Are you ready for the end of unlimited mobile phone data packages?
The New York Times did a story recently, As Networks Speed up, Data Hits a Wall, talking about how all of the wireless companies are ceasing to offer unlimited data packages and are moving to tiered plans. The tiered plans may make broadband and mobile phone more affordable for some, but may not be easily accepted by those who use their mobile devices to upload, download, stream radio, watch movies and do other things that require massive amounts of bandwidth. It reports:
AT&T and Verizon have both phased out their unlimited data plans in favor of tiered plans. Verizon offers 75-megabyte plans for basic phones, as well as two-, five- and 10-gigabyte plans for smartphones, topping out at $80 a month. Those in the more expensive plans who go over their limit are charged $10 for another gigabyte, as are AT&T customers who exceed the limit on that company’s two-gigabyte plan, which costs $25.
T-Mobile, which AT&T is hoping to acquire, offers tiers from 200 megabytes up to 10 gigabytes. Those on the 200-megabyte plan are charged 10 cents for an extra megabyte. And if those with the upper-tier plans exceed their limits, the company slows their data connections until the next billing period.
Sprint is the last carrier to hold onto its unlimited data plan, but analysts and industry experts say it is
unlikely to last.
All of the carriers let customers track their data use through their Web sites and on their phones, and they send alerts when customers are in danger of going over.
Of course, those who want to avoid paying more can simply wait until they are connected to a Wi-Fi network to, say, download high-definition videos, since this will not count against the monthly limit. But that doesn’t help someone who wants to stream movies or music on a long evening commute.
DEVELOPERS BEWARE. The article went on to address the concerns of the application developers community and what these new tiered packages will mean to them.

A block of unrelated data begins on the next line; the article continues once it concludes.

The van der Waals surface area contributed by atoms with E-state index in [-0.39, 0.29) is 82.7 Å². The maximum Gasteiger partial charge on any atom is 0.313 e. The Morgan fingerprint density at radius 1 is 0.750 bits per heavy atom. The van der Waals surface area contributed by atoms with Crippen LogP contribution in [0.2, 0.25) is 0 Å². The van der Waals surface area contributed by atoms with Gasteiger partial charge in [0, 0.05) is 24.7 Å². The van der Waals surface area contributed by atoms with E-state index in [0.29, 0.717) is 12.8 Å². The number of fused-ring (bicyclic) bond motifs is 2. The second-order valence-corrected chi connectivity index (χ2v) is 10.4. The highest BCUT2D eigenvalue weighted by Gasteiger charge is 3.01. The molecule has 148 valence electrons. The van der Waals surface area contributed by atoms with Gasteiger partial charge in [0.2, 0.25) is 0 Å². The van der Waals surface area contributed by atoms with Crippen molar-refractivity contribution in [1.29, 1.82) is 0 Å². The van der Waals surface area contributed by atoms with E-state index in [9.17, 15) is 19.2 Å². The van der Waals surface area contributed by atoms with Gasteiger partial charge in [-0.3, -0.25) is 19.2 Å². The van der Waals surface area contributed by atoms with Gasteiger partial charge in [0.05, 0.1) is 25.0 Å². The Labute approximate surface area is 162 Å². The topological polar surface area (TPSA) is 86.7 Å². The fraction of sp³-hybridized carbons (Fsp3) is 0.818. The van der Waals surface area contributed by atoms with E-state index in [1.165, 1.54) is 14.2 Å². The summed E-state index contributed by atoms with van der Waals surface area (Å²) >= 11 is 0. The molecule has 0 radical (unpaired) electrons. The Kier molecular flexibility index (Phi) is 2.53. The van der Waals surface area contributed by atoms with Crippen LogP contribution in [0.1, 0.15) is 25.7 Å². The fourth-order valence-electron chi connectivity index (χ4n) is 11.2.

The data caps are very much on the minds of developers of mobile apps and services, who need to think
about how they will affect the way people use their phones.
Malthe Sigurdsson, vice president for product design at the Internet music service Rdio, said the company was adapting to the data limits. Rdio includes several features intended to help prevent users from unwittingly churning through their data allowance.
“You can set Rdio to play at a lower quality when using a cellular network, and then decide to use a higher quality when on Wi-Fi,” he said. “We try to help people out so they don’t use up their cap in a few hours of using our service.”
Most people, he said, have adjusted their behavior to stream only when they are on a Wi-Fi network, or
make use of a feature that lets them store songs on their phones to play when they are away from Wi-Fi.
Kevin Systrom, one of the founders of Instagram, a popular photo-sharing application for iPhones, said he was concerned that data caps would constrain developers from creating innovative and possibly
data-intensive features and services.
“Any low data limits imposed would curb usage of all services,” he said. He called the introduction of data caps “a step backwards for mobile technology.”
Yet AT&T and other carriers, along with some developers, argue that the caps make data use more
affordable and improve the performance of the carriers’ networks for all.
The main issue, developers say, is that most people have no idea how much data they are using when
watching a YouTube video or sending an e-mail.
“They don’t have an intuitive feel for how much data they’re using,” said Rick Osterloh, vice president for development at Skype. “You can so easily blow through a data plan if you’re watching videos, browsing the Web and making Skype calls.”
Mr. Osterloh said he sympathized with the challenge the carriers face in managing demands. But he is
concerned that mobile Skype users who accidentally go over their limits may get upset with the company rather than their carrier.
Notwithstanding these concerns, it looks like the era of unlimited data packages will be a thing of the past and developers will have to adjust and the public will have to be informed and educated about how to avoid overages and to maximize and better manage their viewing, browsing and downloading habits